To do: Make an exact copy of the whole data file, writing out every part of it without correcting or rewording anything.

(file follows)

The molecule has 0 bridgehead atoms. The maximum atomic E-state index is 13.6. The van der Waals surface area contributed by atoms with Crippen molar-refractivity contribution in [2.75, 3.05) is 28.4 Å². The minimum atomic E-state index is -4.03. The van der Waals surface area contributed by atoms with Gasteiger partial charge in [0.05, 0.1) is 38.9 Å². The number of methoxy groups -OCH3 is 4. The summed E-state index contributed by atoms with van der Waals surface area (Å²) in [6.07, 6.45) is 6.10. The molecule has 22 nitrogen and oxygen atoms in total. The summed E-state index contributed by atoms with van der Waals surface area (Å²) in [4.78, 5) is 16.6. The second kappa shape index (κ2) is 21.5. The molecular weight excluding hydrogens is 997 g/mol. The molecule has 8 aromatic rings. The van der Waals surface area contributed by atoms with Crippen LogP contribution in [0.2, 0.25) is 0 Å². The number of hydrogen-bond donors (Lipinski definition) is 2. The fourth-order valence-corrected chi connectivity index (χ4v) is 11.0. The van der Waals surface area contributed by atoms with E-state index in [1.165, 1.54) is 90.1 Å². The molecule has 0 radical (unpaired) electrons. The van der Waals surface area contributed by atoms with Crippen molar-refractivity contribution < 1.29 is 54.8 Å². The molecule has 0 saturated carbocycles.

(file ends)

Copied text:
The molecule has 0 bridgehead atoms. The maximum atomic E-state index is 13.6. The van der Waals surface area contributed by atoms with Crippen molar-refractivity contribution in [2.75, 3.05) is 28.4 Å². The minimum atomic E-state index is -4.03. The van der Waals surface area contributed by atoms with Gasteiger partial charge in [0.05, 0.1) is 38.9 Å². The number of methoxy groups -OCH3 is 4. The summed E-state index contributed by atoms with van der Waals surface area (Å²) in [6.07, 6.45) is 6.10. The molecule has 22 nitrogen and oxygen atoms in total. The summed E-state index contributed by atoms with van der Waals surface area (Å²) in [4.78, 5) is 16.6. The second kappa shape index (κ2) is 21.5. The molecular weight excluding hydrogens is 997 g/mol. The molecule has 8 aromatic rings. The van der Waals surface area contributed by atoms with Crippen LogP contribution in [0.2, 0.25) is 0 Å². The number of hydrogen-bond donors (Lipinski definition) is 2. The fourth-order valence-corrected chi connectivity index (χ4v) is 11.0. The van der Waals surface area contributed by atoms with E-state index in [1.165, 1.54) is 90.1 Å². The molecule has 0 radical (unpaired) electrons. The van der Waals surface area contributed by atoms with Crippen molar-refractivity contribution < 1.29 is 54.8 Å². The molecule has 0 saturated carbocycles.